When it comes to preparing for any disaster or long term emergency, food is understandably one of the most important assets a person can have. Food means the difference between life and death and can mean the difference between freedom and slavery. Unfortunately, most people have unsustainable and simplistic approaches to food security. A true food security plan should use the “3 legged stool” approach. Lets take a look at these 3 legs of the “food security stool”.
Long Term Storable Food Stockpile
Having a reserve or stockpile of shelf stable food is vital to any food security preparedness effort. Having a year’s supply of this kind of food gives you an instant layer of protection. Sometimes people make the mistake of skimping on this aspect of the plan because they plan to grow most of their food in a post SHTF situation. This is not a very smart because food production takes time, experience and the right kind of weather. Even if the end of world as we know it happens in the spring of the year, you need time to work the soil, plant the seeds, and allow the crops to mature. Buckets of dehydrated or freeze dried food and dry goods such as beans, rice and wheat help bridge that gap.
Do It Yourself Food Production
Storing a year’s supply of food will only offer security for one year. When the supply is gone, you are no further ahead than anyone else. This is why having a real world food production plan in place is vital. Producing food is much harder and much more complicated than average prepper thinks. The best way to learn these skills is by practicing them. Don’t have some unrealistic plan of leaving the suburbs at the last minute, heading to your bug out location with a “survival seed bank” and a garden hoe, and growing an acre of food. I guarantee that it’s more difficult than you think. In reality, the best way to have a successful survival garden is to be living where the garden is and actually building up the soil and learning how to garden now. The same holds true for livestock. Too many people have “the bugout mentality”. Really folks, the collapse has been happening in slow motion for at least the last 20 years. The time to move to your homestead was 5 years ago, not some time in the future. Get out of the cities and suburbs and learn to grow food and build food growing infrastructure NOW.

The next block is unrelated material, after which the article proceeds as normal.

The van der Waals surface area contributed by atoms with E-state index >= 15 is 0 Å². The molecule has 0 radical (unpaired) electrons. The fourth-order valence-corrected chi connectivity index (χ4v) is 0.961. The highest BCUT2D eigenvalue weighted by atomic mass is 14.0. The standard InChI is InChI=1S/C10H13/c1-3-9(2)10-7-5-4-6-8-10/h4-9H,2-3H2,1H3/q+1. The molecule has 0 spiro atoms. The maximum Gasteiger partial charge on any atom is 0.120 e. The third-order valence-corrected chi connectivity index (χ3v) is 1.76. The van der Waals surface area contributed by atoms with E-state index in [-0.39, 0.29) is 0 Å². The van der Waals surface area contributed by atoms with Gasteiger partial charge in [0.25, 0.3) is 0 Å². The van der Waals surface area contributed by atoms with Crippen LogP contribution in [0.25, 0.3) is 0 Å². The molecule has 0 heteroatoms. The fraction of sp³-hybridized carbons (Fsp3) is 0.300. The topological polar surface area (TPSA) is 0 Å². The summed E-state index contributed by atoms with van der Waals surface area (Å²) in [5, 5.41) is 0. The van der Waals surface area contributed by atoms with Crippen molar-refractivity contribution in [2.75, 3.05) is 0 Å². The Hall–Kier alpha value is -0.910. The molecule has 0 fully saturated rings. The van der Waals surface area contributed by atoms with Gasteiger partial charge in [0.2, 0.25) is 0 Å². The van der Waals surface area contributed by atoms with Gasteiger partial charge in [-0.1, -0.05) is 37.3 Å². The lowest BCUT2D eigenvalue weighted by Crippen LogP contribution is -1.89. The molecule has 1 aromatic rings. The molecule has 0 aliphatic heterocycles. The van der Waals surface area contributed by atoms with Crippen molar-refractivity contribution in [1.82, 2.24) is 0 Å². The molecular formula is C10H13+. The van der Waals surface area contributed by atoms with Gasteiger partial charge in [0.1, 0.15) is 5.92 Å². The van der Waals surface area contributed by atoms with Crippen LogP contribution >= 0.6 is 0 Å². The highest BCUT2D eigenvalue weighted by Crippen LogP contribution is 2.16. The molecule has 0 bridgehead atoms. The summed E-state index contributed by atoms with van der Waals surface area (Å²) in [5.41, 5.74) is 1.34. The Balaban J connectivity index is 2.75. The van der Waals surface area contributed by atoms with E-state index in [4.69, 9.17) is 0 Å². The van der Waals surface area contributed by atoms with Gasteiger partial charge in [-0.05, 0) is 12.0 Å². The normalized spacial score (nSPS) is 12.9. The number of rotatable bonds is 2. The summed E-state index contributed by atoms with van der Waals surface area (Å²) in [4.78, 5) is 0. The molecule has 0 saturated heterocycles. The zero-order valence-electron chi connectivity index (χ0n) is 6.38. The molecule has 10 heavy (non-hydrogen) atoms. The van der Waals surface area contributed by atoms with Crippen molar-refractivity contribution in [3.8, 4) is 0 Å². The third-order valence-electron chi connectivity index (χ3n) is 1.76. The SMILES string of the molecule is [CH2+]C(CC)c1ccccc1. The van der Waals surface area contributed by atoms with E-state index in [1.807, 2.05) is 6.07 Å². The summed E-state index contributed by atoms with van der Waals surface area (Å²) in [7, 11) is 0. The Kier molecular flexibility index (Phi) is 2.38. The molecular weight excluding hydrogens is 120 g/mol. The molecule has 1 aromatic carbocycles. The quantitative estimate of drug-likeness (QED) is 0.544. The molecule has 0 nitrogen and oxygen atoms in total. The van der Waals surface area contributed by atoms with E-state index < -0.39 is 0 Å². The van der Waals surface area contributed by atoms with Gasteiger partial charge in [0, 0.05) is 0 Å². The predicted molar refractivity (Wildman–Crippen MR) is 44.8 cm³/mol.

Another aspect of food production that is extremely important is that of preservation. If you don’t have a plan for preserving and storing your harvest, you will be in big trouble. Canning, drying, and root cellaring need to be learned and practiced now.
Post Apocalyptic Gardening… A Few Things You Should Know
The Prepper’s Canning Guide
The Resilient Farm and Homestead: An Innovative Permaculture and Whole Systems Design Approach
The Resilient Gardener: Food Production and Self-Reliance in Uncertain Times
Community and Barter Relationships
The fact of the matter is this, most people won’t be able to grow all their own food. Some people will be able to grow one type of crop better than their neighbor and might be unable to grow another crop. Some people will have the ability and land base to raise livestock and some won’t. Truth is, even in the early pioneer days of America most people didn’t produce everything they needed to survive. Community and the ability to barter and trade, even when neighbors were many miles apart, was central to their survival and will be to yours as well.
We all know that food is the most important asset in times of unrest and upheaval. If you develop a food security plan built on these 3 pillars, your chances of survival will be greatly increased.
Permission is granted to publish my articles on other websites under these conditions.
Article must be copied in FULL, leaving all links intact and a link to the original article.
You must include the above author bio with a link back to this website
Latest posts by Scott M Terry (see all)
- Eye Glasses and Preparing for a Post SHTF World - June 15, 2018
- The Bayberry or Tallow Shrub (Plant Profile) - June 15, 2018
- The Most Important First Aid Item You Probably Don’t Have - June 14, 2018